Charley Harper (Collage), Photo: Todd Oldham, 2007, © Charley Harper An Illustrated Life.

Charley Harper, The Name is Puffin, 1971, © Charley Harper Art Studio.

Charley Harper's Legacy of Wildlife and Nature Fantasy

Charley Harper, Cool Carnivore, 1979, © Charley Harper Art Studio.

Charley Harper, Flamingo a Go Go, 1988, © Charley Harper Art Studio.

installation view Kunstverein Hamburg, 2011, Photo: Fred Dott / Kunstverein Hamburg.

installation view Kunstverein Hamburg, 2011, Photo: Fred Dott / Kunstverein Hamburg.

installation view Kunstverein Hamburg, 2011, Photo: Fred Dott / Kunstverein Hamburg.

 

Kunstverein Hamburg
Klosterwall 23
+ 49 (0)40 32 21 57
Hamburg
Charley Harper
June 25-September 11, 2011

Birds, mammals, insects, reptiles, fish, the artwork of wildlife artist Charley Harper (1922 -2007) is a visual ecosystem in which elements of colour, shapes, lines and subjects are interrelated, interdependent and perfectly balanced. Harper had an unique ability to capture the essence of any living organism. His works still challenge our perceptions of nature, and offer a new and unexpected way to enjoy it, both visually and verbally.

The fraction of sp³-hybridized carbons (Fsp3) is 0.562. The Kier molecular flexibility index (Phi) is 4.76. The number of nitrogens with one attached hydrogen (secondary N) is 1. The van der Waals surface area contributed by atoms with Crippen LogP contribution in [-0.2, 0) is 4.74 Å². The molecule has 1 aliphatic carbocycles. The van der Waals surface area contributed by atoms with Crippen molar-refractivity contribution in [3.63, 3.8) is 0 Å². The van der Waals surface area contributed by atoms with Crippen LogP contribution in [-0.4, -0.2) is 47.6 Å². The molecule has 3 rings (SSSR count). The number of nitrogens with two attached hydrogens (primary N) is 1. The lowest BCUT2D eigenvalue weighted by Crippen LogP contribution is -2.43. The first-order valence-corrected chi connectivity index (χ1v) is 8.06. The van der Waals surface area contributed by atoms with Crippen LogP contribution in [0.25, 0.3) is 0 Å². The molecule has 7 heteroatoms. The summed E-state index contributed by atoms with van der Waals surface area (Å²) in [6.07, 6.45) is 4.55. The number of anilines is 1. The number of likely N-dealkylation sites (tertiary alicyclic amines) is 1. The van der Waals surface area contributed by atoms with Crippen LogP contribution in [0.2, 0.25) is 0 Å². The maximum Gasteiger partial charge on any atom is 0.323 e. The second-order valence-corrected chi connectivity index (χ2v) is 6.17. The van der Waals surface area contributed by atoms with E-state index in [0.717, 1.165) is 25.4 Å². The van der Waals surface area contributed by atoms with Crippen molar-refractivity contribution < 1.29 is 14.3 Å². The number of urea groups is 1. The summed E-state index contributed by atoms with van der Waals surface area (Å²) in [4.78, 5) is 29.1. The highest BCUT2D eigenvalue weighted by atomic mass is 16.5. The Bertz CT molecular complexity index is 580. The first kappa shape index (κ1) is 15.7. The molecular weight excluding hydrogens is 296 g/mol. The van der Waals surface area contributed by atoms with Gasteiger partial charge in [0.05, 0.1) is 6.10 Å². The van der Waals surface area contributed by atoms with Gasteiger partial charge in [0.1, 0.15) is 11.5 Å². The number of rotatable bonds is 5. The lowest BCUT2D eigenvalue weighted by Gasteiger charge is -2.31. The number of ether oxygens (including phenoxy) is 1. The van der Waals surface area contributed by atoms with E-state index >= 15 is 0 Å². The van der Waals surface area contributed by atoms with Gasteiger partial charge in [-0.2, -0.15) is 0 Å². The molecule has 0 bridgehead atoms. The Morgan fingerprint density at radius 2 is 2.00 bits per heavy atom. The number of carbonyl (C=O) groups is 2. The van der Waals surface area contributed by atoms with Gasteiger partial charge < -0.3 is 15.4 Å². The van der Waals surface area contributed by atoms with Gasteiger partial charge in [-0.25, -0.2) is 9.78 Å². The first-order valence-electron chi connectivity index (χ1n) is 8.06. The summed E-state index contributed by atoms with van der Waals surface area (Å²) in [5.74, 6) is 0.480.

In a style he called "minimal realism", Charley Harper captured the essence of his subjects with the fewest possible visual elements. As an artist, he was less interested in creating the illusion of dimension than he was in capturing the infinite patterns and designs of nature. Unlike traditional super realistic wildlife art, his is flat, simple, playful and funny. When asked once to describe his unique visual style, he responded: "When I look at a wildlife or nature subject, I don’t see the feathers in the wings, I just count the wings. I see exciting shapes, colour combinations, patterns, textures, fascinating behaviour and endless possibilities for making interesting pictures."

His style distilled and simplified complex organisms and natural subjects without losing identity, yet they are often arranged in a complex fashion. Using his mechanical drawing tools: ruling, pen and compass, T-square, triangles and French curves, Harper drew orthographically, using direct front, rear, side, top and bottom views to reveal the uniqueness of the creature he depicted.  

Showing his work for the first time in Germany the exhibition in Kunstverein Hamburg assembles more than 60 silk screens of Charley Harper’s colourful wildlife.

Charley Harper, Scissor-Tailed Flycatcher, 1956, © Charley Harper Art Studio

Charley Harper, Dolfun, 1977, © Charley Harper Art Studio.

installation view Kunstverein Hamburg, 2011, Photo: Fred Dott / Kunstverein Hamburg.

Charley Harper, Best Dressed, 1973, © Charley Harper Art Studio.

installation view Kunstverein Hamburg, 2011, Photo: Fred Dott / Kunstverein Hamburg.

Charley Harper, Roseate Spoonbill, 1958, © Charley Harper Art Studio.